Mixed martial artist Justin Wren hung up the gloves in order to save Pygmies in Africa

A talented martial artist ended his career in mixed martial arts in favor of a greater purpose: providing clean water to Pygmies in the Congo wilderness.

A wholesome meme of Wren recently emerged on reddit and started circling in Joe Rogan subreddit in addition to martial art ones.

Justin Wren was on a steep downward trajectory in his life five years ago. Justin, a two-time national wrestling champion, had advanced to the show’s quarterfinals as a potential UFC athlete. But the talented heavyweight found the dark side of mixed martial arts to be overwhelming. To save his life, Justin quit the sport while on a winning spree.

In 2013, Justin started a project called “Fight for the Forgotten” to help enslaved Pygmy slaves in the Ituri jungle in the DRC. Due to deforestation, the Pygmies were forced to rely on their slave owners for survival after losing their primary food supply.

The Pygmies, the oldest ethnic group in the Congo, were denied access to basic necessities like healthcare because they were not considered citizens. The Pygmies were referred to by their masters as “animals.” Through FFTF, Justin and his colleagues secured the release of hundreds of “the Forgotten People” in return for water wells with Bunia’s Shalom University and Water4.org.

Those who had been set free relocated to 2,470 acres of property that FFTF and Shalom had acquired in their name. During his one-year tenure between 2013 and 2014, Justin and his well-drilling crew drilled 12 life-saving wells. The Shalom drillers have launched agricultural programs and finished 27 water wells since his return to the United States, teaching the Pygmies how to live independently once again.

Justin returned to the Bellator cage on August 28 to bring attention to the condition of the Pygmies and to keep his vow to give them a voice after a five-year hiatus and a difficult road coming back into martial arts. Justin received a unanimous victory and gave FFTF a portion of his winnings.

For the duration of his MMA career, he intends to donate FFTF his victory bonuses. For the remainder of his life, he has vowed to assist the pygmies.

Wren was also pleased to see the wholesome meme of him emerge and had penned a touching post detailing some of what he went through:

Wren was pleased that a series of posts raising awareness about his causes had once again gone viral – but he detailed a personal struggle he’s undergoing at the time saying:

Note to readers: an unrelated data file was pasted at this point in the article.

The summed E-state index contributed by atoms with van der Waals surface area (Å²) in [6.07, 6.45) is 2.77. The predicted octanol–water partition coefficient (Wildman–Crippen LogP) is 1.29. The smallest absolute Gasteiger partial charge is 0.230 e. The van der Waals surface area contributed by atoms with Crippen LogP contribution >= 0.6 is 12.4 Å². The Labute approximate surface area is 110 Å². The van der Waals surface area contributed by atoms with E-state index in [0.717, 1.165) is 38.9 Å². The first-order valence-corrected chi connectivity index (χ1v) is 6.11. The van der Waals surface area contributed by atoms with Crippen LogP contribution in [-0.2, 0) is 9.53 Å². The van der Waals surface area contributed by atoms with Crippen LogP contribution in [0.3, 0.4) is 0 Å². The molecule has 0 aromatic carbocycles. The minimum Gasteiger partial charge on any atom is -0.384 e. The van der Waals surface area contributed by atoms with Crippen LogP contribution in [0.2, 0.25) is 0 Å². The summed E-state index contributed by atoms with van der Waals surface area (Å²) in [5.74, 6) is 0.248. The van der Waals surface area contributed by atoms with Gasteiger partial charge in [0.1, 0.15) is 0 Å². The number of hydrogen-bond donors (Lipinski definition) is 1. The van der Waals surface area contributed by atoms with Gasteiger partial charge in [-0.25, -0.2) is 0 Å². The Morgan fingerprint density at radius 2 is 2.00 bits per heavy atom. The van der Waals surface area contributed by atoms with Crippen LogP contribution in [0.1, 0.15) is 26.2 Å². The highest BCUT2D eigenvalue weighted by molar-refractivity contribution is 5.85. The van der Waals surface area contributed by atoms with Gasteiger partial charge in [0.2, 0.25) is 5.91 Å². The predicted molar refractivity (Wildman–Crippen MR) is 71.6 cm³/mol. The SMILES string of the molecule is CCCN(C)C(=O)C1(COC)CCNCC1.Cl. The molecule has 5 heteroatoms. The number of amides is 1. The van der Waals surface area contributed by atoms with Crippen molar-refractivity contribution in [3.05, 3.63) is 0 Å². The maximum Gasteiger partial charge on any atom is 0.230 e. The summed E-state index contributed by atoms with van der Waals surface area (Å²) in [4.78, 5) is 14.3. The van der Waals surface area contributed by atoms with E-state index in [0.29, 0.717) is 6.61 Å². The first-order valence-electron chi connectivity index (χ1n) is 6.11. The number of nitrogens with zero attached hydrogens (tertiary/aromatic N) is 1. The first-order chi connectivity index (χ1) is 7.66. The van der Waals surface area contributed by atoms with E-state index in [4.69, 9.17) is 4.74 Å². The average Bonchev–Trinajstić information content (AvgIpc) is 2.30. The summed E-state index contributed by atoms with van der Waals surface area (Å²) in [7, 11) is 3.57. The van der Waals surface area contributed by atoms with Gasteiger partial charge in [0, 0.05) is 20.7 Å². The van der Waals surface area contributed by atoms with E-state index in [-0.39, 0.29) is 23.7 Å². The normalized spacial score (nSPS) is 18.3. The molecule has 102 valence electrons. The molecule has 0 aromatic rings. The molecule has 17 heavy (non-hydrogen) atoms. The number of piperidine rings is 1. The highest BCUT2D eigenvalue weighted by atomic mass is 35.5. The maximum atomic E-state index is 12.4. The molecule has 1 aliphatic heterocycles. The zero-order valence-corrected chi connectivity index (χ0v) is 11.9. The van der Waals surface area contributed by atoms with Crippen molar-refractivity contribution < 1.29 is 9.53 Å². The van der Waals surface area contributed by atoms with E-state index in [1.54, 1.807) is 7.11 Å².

“I’m thankful for good friends, because my dad is in the hospital. A heart attack 6 weeks ago, a stroked 4 weeks ago, another heart attack last weekend, and now they don’t know if he’ll make it back off the table when he goes in for a triple bypass surgery. ”

Wren detailed his often difficult relationship with his father that caused a great deal of personal struggle but kept it positive outlining some of the charitable goals he’s achieved in the last 5 years.

“We’ve drilled 80+ water wells, providing water to more than 50,000 people. We’ve acquired more than 3,000 acres of land, legally, in the name of their people group and tribe. We’ve started several sustainable farms. Land, water, food over the last ten years. The last two years we’ve built 32 families homes. We’ve started irrigation wells. Dug plenty of latrines, set up hand washing stations, started WASH (water, sanitation, and hygiene training). We’ve started replanting thousands of trees.

Now, we are going to do our biggest thing yet. 10 years ago I buried a boy named Andibo because of waterborne disease. I’ve had malaria 3x, almost died because of it once. Now we are gearing up to build a real deal hospital (or level 3 health clinic in Uganda), with a maternity wards a pediatrics unit, an ER/triage center, a dental suite, and equipped to treat waterborne disease and malaria. The two top reasons of death, with death during labor/birthing being high risk too. We will build this hospital in honor of Andibo. We are also building a school! We will build a marketplace for trade, business, and vocational training. The nearest medical clinic is two hours away, the nearest school is two hours away, the nearest big market is two hours away. It’s needed, it matters, and we are going to bring community development, future planning, creating a local economy, infrastructure, and the possibility for a better future. I’m not in the charity “business.” The people I love don’t want charity, a hand out. They want, ask for, desire, and pursue opportunity. A hand up. That’s what we are doing. Future planning by having a water reservoir that can serve 5,000 now, and the hospital, school, and marketplace… but since the community will grow it will be able to handle 20,000+… Maybe up to 50,000 depending on how big we can make it. “